Like you, I was stunned and dismayed by Donald Trump’s victory in this week’s Presidential election. You may well wonder: How can an incurable optimist like me — who believes in human progress, in democracy, in the promise of America, in the notion that everything happens for some good reason — explain an election in which the democratic process handed the reins of government to a bullying, egomaniacal, juvenile, demagogic con man who possesses no discernible government qualifications?
The prospect of Trump in the White House, surrounded by Rudy Giuliani, Newt Gingrich, and Steve Bannon, and unchecked by Congress or the Supreme Court, is indeed frightening. For our immediate family it raises the possibility that my grandchildren might one day be sucked into a foreign military misadventure for the gratification of some politician’s ego.
Our family is relatively secure compared to all those marginalized groups who are far more vulnerable to Trump’s rabble-rousing, not to mention citizens of other more fragile democracies now threatened by dictators emboldened by Trump’s bad-mouthing of our global alliances.
But we are really talking here about something each of us learns to cope with every day: adversity. To be sure, some people can be destroyed by adversity; but others are strengthened by it. We’ve already witnessed one benefit of Trump’s adversity: Thanks to his outspoken misogyny and bigotry, millions of those targeted by Trump’s rhetoric have summoned the courage to stand up and fight back. That awakening will persist long after Trump has gone the way of Rutherford B. Hayes.
Opposing the opposition
I do not fault Donald Trump and his allies for our nation’s current predicament. Nor do I blame the intransigent Republicans in Congress for thwarting much of President Obama’s agenda, or the right-wing media, such as Fox News and talk show hosts, for twisting our public political conversation. They have simply done the job of the opposition in a democracy.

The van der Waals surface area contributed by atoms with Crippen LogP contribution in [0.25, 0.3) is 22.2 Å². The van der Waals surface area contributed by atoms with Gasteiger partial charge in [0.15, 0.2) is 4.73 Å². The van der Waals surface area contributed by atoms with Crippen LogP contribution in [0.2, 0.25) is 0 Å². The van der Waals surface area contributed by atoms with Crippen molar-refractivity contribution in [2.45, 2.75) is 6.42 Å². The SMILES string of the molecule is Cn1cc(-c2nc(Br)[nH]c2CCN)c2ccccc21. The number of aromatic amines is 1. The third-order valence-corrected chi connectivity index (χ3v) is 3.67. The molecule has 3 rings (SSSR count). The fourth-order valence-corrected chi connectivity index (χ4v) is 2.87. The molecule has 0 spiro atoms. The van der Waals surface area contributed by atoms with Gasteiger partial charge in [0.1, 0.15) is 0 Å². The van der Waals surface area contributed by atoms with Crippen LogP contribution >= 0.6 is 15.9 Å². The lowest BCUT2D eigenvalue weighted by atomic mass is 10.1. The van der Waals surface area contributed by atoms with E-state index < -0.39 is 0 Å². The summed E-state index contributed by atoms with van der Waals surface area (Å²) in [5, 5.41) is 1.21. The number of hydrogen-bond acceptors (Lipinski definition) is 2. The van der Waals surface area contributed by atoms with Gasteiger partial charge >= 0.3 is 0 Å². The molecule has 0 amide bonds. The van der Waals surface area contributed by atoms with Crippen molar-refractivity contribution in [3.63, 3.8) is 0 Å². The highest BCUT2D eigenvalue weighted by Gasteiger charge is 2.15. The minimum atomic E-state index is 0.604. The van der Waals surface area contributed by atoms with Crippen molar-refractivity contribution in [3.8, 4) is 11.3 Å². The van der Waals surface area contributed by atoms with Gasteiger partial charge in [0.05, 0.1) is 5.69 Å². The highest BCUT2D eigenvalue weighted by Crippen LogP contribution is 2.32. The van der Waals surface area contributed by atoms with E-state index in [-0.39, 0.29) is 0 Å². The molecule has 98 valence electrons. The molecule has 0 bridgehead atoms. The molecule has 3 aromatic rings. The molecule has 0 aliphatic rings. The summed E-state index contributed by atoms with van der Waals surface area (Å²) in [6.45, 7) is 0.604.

As Walter Lippmann astutely observed, ultimately all government — whether democracy, dictatorship, or monarchy — is just organized opinion. And as Lincoln perceived, in a democracy the key element is persuasion. Whatever their flaws, Trump and his supporters did a better job of organizing public opinion — of persuading — than Obama and Hillary and their supporters did. (If Congressional Democrats had displayed similar intransigence during the Bush administration, our whole calamity in Iraq might have been avoided.)
It is up to those of us who oppose Trump and what he stands for to do a better job of persuading and organizing public opinion. Increasingly, that task will fall not on my generation but on yours.
My parents’s generation overcame the Great Depression and defeated Hitler. My generation fought the good fight for racial and gender equality. At the age of 74 I am not quite ready to retire to the sidelines. But with each passing year, the role of elders like me is to remind our children and grandchildren that the world has been through much worse than Donald Trump and survived; that in politics as in physics, every action produces a reaction; that unchecked power inevitably plants the seeds of its own destruction; that (as Churchill put it) democracy is the worst of all systems of government, except for all the other systems; that the world abounds in people of intelligence and good will who are capable of solving the thorniest and most complex challenges, if only you look for them; that politicians come and go, but beauty and truth endure; and that adversity is a blessing because it keeps us sharp.
With this latest adverse development, it is now your turn to pick up the torch and do what you can to make the world a better place. Think of the impact you make on the lives you touch every day. Get involved in your community, your city, your country and your world. Invest yourselves in young people, who will change the world — for better or worse — in ways we can’t conceive.
My grandpa Marc witnessed the collapse of the old European order in 1914, the stock market crash of 1929 and the Nazi Holocaust during World War II. But he also lived long enough to witness the triumph of democracy over fascism in 1945 and the peaceful demise of totalitarian Communism in 1991. Like Marc, I fully intend to outlast not only Trump but also ISIS, Vladimir Putin, Kim Jong-un, Xi Jinping, Bashar Al-Assad, Recep Tayyip Erdoğan, Ali Khameini, Abdel Fattah el-Sisi, and Rodrigo Duterte, next to all of whom Donald Trump is a piker.
So here’s my post-election charge to you: Chin up! There’s work to be done! My generation didn’t solve all the world’s problems, and neither will yours. But that’s no reason to withdraw.
Don’t surrender to the darkness. And don’t curse the darkness, either — it will help you appreciate the sunlight that will inevitably follow, with your help. In bad times as well as good, remember: this too shall pass!